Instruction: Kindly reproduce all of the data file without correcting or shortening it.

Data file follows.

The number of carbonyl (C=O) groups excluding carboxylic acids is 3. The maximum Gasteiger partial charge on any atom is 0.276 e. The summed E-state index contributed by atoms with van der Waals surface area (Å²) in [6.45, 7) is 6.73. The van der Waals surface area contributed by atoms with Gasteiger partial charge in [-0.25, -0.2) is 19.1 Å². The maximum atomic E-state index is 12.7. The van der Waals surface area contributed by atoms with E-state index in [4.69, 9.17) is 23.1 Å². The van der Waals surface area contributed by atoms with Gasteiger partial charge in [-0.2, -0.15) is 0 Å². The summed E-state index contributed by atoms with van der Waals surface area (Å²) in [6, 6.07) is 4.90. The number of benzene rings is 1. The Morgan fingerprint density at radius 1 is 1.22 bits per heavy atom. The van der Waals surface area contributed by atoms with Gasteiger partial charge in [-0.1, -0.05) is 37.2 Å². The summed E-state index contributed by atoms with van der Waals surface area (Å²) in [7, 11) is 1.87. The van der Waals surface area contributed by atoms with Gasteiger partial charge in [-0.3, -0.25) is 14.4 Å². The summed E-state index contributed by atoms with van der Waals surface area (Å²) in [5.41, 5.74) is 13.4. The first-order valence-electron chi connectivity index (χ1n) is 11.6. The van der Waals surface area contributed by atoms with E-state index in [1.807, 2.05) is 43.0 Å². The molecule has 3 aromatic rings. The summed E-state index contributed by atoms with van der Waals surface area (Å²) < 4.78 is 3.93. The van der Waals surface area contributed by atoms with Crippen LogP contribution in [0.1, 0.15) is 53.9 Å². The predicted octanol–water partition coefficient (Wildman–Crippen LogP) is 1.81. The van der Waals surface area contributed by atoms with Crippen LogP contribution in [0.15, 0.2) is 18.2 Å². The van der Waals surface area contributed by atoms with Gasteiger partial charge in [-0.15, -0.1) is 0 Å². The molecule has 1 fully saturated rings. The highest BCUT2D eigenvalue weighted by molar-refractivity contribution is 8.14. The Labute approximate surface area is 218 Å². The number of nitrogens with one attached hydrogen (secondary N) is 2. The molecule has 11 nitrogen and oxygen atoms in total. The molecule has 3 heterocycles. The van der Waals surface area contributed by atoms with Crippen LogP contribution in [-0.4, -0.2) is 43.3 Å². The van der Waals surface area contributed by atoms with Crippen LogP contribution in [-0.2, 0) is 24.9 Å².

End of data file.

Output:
The number of carbonyl (C=O) groups excluding carboxylic acids is 3. The maximum Gasteiger partial charge on any atom is 0.276 e. The summed E-state index contributed by atoms with van der Waals surface area (Å²) in [6.45, 7) is 6.73. The van der Waals surface area contributed by atoms with Gasteiger partial charge in [-0.25, -0.2) is 19.1 Å². The maximum atomic E-state index is 12.7. The van der Waals surface area contributed by atoms with E-state index in [4.69, 9.17) is 23.1 Å². The van der Waals surface area contributed by atoms with Gasteiger partial charge in [-0.2, -0.15) is 0 Å². The summed E-state index contributed by atoms with van der Waals surface area (Å²) in [6, 6.07) is 4.90. The number of benzene rings is 1. The Morgan fingerprint density at radius 1 is 1.22 bits per heavy atom. The van der Waals surface area contributed by atoms with Gasteiger partial charge in [-0.1, -0.05) is 37.2 Å². The summed E-state index contributed by atoms with van der Waals surface area (Å²) in [7, 11) is 1.87. The van der Waals surface area contributed by atoms with Gasteiger partial charge in [-0.3, -0.25) is 14.4 Å². The summed E-state index contributed by atoms with van der Waals surface area (Å²) in [5.41, 5.74) is 13.4. The first-order valence-electron chi connectivity index (χ1n) is 11.6. The van der Waals surface area contributed by atoms with E-state index in [1.807, 2.05) is 43.0 Å². The molecule has 3 aromatic rings. The summed E-state index contributed by atoms with van der Waals surface area (Å²) < 4.78 is 3.93. The van der Waals surface area contributed by atoms with Crippen LogP contribution in [0.1, 0.15) is 53.9 Å². The predicted octanol–water partition coefficient (Wildman–Crippen LogP) is 1.81. The van der Waals surface area contributed by atoms with Crippen LogP contribution in [0.15, 0.2) is 18.2 Å². The van der Waals surface area contributed by atoms with Gasteiger partial charge in [-0.15, -0.1) is 0 Å². The molecule has 1 fully saturated rings. The highest BCUT2D eigenvalue weighted by molar-refractivity contribution is 8.14. The Labute approximate surface area is 218 Å². The number of nitrogens with one attached hydrogen (secondary N) is 2. The molecule has 11 nitrogen and oxygen atoms in total. The molecule has 3 heterocycles. The van der Waals surface area contributed by atoms with Crippen LogP contribution in [-0.4, -0.2) is 43.3 Å². The van der Waals surface area contributed by atoms with Crippen LogP contribution in [-0.2, 0) is 24.9 Å².